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There are many obstacles to conversion. One of them is the difficulty of admitting even to ourselves that we may have been sinning or doing something stupid for a long, long time. Since this is a hard pill to swallow, we put up tremendous defences.
One day I was spinning wool in the poustinia. After you have spun two balls of single yarn, you ply them together to make the two-ply yarn. Well, I was happily plying away but things weren’t going too smoothly. No matter. Perhaps the wheel needed oil or something. I barged ahead.
But the spinning kept getting harder and harder to do. When I had almost completed the whole ball, I suddenly realized what was wrong. I had plied the yarn in reverse!
That was my sudden moment of “enlightenment,” the moment when I realized that I’d been doing it all wrong! Not only that but now to “get it right” I would have to go through a long, messy process. I would have to unravel the yarn and start all over again.
This initial realization was very painful; I could hardly get up the energy to begin again. And as I did, the wool went all over the poustinia—on the rafters and the floor; it looked like a huge spider web.
But once I accepted the truth that I had done something stupid, it got easier and easier. Then at last, as I approached the final rewinding, I had a great sense of joy and gratitude.
It takes a great deal of humility to face the truth of what we see. Perhaps the older we get, the harder it is.
And our long-standing defects are the hardest to uncover and repent of. We need to fight the tendency to deny what we see, to make believe it’s not as bad as we think. It probably is as bad as we think!
At this point, temptations can rear their heads. Discouragement: “If I’ve been wrong in this area, maybe my whole life is one big mistake.” Sadness: “All my efforts have been wasted. There’s no sense in trying any more.” Self-pity: “I’ll never be able to live right.” These are lies and we need to renounce them.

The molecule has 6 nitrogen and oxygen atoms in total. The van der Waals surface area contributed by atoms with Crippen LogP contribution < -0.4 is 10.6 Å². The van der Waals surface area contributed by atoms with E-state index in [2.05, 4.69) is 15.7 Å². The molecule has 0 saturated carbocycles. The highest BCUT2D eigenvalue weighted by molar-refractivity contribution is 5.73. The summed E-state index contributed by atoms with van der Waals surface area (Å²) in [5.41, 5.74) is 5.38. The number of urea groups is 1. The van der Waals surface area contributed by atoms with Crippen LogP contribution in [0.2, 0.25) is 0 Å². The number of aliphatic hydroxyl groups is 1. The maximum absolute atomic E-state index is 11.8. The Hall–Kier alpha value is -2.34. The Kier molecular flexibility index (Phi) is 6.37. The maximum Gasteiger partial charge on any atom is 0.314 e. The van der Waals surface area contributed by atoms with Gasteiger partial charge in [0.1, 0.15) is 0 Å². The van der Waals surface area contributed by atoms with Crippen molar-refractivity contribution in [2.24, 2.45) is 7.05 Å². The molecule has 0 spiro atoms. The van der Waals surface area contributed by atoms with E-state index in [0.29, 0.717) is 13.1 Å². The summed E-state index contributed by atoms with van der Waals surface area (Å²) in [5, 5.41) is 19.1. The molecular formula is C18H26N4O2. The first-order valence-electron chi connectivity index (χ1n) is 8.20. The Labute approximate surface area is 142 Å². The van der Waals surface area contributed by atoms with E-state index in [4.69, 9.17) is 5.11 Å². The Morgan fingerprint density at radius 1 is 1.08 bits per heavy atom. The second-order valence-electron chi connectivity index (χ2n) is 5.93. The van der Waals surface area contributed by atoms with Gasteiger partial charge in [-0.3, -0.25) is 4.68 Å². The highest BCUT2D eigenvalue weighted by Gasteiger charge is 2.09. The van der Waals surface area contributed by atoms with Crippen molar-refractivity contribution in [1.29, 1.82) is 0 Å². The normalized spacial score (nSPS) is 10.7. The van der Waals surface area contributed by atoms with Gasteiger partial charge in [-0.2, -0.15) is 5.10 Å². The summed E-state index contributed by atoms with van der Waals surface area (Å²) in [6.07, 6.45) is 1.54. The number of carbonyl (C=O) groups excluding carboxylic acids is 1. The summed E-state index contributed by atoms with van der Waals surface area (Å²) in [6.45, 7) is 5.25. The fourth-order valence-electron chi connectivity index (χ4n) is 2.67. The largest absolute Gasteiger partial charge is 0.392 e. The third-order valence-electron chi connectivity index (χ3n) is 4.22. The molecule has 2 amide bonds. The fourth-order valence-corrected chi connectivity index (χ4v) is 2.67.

And this is an important moment of decision. We’re either going to admit our blindness and seek change, or we’re going to cover up what we see and continue on as if nothing had been revealed to us.
It was very difficult for me to start unravelling that dumb yarn. “All that time wasted!” But as I proceeded, joy was restored.
For there is joy, though usually not at first, in facing reality and doing something about it. If we break something, we can pick up the pieces. If we make a mistake, we can admit it and ask forgiveness.
And, if we discover that we’ve been sinful or immature or childish in some area of our life for a long, long time, the really mature and realistic and life-giving thing to do is admit it and unravel the results as best we can.
That’s what repentance is—admitting that we have been traveling down the wrong road—like when we’re out driving and we discover that we’ve gone 200 miles in the wrong direction.
Facing long-standing faults is very hard, and it takes a great grace and a big heart to repent. If you do, you will know both the pain of having wasted many years and the joy of finally living in the light.